Ok, finally ate the あまび (amabi - amaou + warabi?) mochi!!
It came in this pretty packaging.
So there are three ways of eating it. The first is to eat it plain.
I have never eaten mochi with this much flavour 😍😍 Can totally taste the strawberries here. Kinda like good quality jam, but in mochi form.
The second way was with condensed milk over it. Also good, and not too sweet (but I have a sweet tooth, so I may not be the most reliable one)
The last way was with kinako sprinkled on it. Totally my favourite method ❤️❤️😍😍😍 I love kinako, and I love amaou strawberries so this was totally a match made in heaven.
No regrets buying this, and now that I know the portion size, I guess I can buy it as a treat when I feel like pigging out.
#mochi #sweets #dayrefatties
Japanese Word of the Day: 狩り (がり; gari)
Today's Japanese word is sort of related to yesterday (and Wednesday's word will be too haha). It's called 狩り (がり; gari)
The translation of 狩り is hunting, but it's the compound words that are useful.
For example, 紅葉狩り (もみじがり; momiji gari), which is the activity of going to look at momiji (what I wanted to do yesterday). Apparently, it's translated as 'leaf peeping'.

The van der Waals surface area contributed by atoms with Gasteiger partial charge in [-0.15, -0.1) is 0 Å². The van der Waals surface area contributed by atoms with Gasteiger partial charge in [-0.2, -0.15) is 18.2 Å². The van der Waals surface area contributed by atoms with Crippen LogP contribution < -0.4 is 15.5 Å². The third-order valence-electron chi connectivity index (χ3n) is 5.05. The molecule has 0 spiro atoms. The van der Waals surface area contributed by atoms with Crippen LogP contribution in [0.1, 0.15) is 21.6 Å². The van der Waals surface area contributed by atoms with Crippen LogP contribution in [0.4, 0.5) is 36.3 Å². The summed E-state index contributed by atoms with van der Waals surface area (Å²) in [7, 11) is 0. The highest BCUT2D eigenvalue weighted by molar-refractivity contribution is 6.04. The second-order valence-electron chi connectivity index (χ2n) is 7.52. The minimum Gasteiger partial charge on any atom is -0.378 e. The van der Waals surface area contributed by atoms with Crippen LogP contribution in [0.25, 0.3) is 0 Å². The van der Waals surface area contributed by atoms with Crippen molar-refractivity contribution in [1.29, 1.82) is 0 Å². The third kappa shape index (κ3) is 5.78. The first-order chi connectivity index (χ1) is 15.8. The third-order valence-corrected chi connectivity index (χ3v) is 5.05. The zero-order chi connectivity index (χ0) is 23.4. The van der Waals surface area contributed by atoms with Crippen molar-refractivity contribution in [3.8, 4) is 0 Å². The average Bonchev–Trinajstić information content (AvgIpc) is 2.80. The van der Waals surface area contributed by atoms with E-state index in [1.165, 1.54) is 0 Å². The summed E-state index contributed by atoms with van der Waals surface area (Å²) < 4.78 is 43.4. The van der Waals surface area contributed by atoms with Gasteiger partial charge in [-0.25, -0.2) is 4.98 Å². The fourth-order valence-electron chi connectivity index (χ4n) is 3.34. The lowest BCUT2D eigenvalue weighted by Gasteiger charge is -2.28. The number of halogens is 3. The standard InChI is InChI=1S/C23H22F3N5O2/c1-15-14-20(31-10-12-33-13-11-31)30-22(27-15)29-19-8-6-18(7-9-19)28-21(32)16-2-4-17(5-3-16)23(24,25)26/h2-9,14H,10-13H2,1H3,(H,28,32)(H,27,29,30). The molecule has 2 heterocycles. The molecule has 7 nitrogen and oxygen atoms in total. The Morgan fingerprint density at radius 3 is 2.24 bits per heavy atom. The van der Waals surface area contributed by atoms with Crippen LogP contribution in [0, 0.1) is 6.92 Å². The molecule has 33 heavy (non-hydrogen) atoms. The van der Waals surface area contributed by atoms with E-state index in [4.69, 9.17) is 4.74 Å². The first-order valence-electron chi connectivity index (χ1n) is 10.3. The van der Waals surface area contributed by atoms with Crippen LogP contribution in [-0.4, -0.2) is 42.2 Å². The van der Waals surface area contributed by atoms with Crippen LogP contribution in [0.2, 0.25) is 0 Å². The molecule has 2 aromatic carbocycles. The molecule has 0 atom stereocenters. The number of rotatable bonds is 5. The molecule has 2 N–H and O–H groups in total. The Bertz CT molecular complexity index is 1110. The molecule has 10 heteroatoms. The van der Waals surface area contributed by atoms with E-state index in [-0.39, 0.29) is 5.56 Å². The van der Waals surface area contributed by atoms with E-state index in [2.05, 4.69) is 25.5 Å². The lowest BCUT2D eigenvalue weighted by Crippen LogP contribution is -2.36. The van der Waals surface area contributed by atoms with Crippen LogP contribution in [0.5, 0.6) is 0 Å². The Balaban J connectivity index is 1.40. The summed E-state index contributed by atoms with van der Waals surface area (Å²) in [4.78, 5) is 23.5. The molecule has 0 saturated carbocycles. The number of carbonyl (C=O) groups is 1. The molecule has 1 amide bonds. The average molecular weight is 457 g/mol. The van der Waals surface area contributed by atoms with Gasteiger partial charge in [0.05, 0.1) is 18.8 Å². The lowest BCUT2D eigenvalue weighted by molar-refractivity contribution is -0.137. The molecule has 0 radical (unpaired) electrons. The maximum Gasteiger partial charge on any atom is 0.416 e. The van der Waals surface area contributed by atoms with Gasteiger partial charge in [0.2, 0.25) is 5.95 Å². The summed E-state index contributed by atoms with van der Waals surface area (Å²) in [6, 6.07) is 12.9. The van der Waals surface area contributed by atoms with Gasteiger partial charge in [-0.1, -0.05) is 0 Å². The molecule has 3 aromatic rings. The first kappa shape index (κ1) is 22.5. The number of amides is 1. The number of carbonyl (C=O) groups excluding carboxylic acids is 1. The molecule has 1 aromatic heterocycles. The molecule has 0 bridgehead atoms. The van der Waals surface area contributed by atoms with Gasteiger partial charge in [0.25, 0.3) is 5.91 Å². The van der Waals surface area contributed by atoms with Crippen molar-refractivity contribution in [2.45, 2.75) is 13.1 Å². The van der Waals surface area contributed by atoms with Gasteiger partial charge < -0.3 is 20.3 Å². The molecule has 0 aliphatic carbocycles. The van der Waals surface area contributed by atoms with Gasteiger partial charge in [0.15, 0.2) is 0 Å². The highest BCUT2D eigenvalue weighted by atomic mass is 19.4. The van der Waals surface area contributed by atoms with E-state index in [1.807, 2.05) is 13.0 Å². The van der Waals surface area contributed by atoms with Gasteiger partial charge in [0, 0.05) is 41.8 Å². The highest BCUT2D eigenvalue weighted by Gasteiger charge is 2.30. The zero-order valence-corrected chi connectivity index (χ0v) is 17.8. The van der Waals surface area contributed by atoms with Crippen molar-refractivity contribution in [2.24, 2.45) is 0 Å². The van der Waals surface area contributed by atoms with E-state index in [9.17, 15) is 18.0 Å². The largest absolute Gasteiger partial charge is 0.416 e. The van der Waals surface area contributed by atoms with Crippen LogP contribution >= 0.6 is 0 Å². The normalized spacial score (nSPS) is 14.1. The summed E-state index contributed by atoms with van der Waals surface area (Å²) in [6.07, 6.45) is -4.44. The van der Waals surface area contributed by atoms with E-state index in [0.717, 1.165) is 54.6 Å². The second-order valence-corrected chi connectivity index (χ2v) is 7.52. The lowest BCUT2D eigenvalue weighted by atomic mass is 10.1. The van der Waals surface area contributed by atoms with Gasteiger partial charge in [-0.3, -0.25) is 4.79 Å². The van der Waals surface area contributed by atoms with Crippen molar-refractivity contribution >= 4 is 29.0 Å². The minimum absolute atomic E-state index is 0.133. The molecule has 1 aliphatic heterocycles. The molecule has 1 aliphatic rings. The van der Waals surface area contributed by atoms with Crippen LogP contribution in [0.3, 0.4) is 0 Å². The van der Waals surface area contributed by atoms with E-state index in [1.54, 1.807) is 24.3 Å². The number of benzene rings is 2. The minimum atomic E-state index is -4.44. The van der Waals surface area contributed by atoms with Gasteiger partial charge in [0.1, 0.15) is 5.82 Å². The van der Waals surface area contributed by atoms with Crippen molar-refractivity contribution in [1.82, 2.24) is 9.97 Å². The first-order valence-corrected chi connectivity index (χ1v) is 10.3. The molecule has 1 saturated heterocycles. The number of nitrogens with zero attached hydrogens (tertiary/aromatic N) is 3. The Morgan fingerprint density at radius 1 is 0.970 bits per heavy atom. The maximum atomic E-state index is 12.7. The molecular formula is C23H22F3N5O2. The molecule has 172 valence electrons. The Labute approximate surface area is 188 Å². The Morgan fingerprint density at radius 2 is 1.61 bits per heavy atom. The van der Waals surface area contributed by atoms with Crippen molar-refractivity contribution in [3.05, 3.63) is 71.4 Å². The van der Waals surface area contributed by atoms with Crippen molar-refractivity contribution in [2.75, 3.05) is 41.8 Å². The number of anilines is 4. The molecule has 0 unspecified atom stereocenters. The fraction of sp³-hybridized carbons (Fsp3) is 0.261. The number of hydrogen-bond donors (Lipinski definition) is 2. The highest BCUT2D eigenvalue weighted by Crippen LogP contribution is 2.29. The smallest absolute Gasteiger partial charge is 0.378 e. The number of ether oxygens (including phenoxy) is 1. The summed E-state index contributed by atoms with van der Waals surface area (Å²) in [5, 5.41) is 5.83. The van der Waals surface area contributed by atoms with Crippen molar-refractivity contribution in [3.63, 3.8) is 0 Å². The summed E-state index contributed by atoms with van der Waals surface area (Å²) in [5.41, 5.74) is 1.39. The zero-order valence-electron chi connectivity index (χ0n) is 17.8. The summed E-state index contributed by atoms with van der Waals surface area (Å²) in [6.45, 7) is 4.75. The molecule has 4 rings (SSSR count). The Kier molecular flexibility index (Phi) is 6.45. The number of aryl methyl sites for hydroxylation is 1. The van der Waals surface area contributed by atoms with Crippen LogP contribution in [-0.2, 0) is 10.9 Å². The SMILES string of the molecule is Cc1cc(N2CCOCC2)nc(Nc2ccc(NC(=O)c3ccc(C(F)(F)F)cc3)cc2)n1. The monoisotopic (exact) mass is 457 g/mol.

Apart from momiji, we can also use 狩り for other activities that a lot of us will want to do in Japan. For example:
いちご狩り (ichigo gari): strawberry picking - did this in Aso Farmland before and it was way fun!! Best time: around Feb
りんご狩り (ringo gari): Apple picking - I think Aomori and Nagano are really famous for their apples, so if you're there during the season (I think Autumn?), you have to try.
Although strangely enough, even though (apparently) in the past the word 桜狩り (Sakura gari) was used, now we say 花見 (hanami) when we're talking about looking at sakura. So this would be one exception to the -gari form.
But basically, if you want to go fruit picking of some sort (or view momiji), just say:
いちご狩りに行きたいです; ichigo gari ni ikitai desu - I want to go strawberry picking. The "desu" makes it polite, and you can replace the "ichigo" part with the fruit (or momiji) of your choice.
The day after: I'll be talking about the two ways you can read the word 紅葉. It's pretty interesting (checked it out just now).
Monday, 23 Nov 2015